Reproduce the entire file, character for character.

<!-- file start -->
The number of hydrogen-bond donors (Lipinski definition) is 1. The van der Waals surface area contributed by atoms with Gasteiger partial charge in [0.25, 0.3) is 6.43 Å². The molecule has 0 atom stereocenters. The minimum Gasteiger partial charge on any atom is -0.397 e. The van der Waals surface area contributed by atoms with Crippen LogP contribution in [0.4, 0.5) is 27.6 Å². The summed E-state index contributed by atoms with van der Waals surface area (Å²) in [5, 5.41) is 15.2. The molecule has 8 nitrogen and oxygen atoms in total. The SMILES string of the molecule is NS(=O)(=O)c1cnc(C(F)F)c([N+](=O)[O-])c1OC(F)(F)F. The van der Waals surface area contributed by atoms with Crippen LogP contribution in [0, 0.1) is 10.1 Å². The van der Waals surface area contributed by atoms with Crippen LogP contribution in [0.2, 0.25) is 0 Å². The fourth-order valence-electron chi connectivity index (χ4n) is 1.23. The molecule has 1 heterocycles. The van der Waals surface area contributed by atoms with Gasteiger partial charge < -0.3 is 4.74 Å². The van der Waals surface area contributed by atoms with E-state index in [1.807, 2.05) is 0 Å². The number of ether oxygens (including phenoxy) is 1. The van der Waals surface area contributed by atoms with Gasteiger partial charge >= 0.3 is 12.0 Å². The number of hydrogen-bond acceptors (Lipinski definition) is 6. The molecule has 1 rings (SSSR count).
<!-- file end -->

The number of hydrogen-bond donors (Lipinski definition) is 1. The van der Waals surface area contributed by atoms with Gasteiger partial charge in [0.25, 0.3) is 6.43 Å². The molecule has 0 atom stereocenters. The minimum Gasteiger partial charge on any atom is -0.397 e. The van der Waals surface area contributed by atoms with Crippen LogP contribution in [0.4, 0.5) is 27.6 Å². The summed E-state index contributed by atoms with van der Waals surface area (Å²) in [5, 5.41) is 15.2. The molecule has 8 nitrogen and oxygen atoms in total. The SMILES string of the molecule is NS(=O)(=O)c1cnc(C(F)F)c([N+](=O)[O-])c1OC(F)(F)F. The van der Waals surface area contributed by atoms with Crippen LogP contribution in [0, 0.1) is 10.1 Å². The van der Waals surface area contributed by atoms with Crippen LogP contribution in [0.2, 0.25) is 0 Å². The fourth-order valence-electron chi connectivity index (χ4n) is 1.23. The molecule has 1 heterocycles. The van der Waals surface area contributed by atoms with Gasteiger partial charge < -0.3 is 4.74 Å². The van der Waals surface area contributed by atoms with E-state index in [1.807, 2.05) is 0 Å². The number of ether oxygens (including phenoxy) is 1. The van der Waals surface area contributed by atoms with Gasteiger partial charge >= 0.3 is 12.0 Å². The number of hydrogen-bond acceptors (Lipinski definition) is 6. The molecule has 1 rings (SSSR count).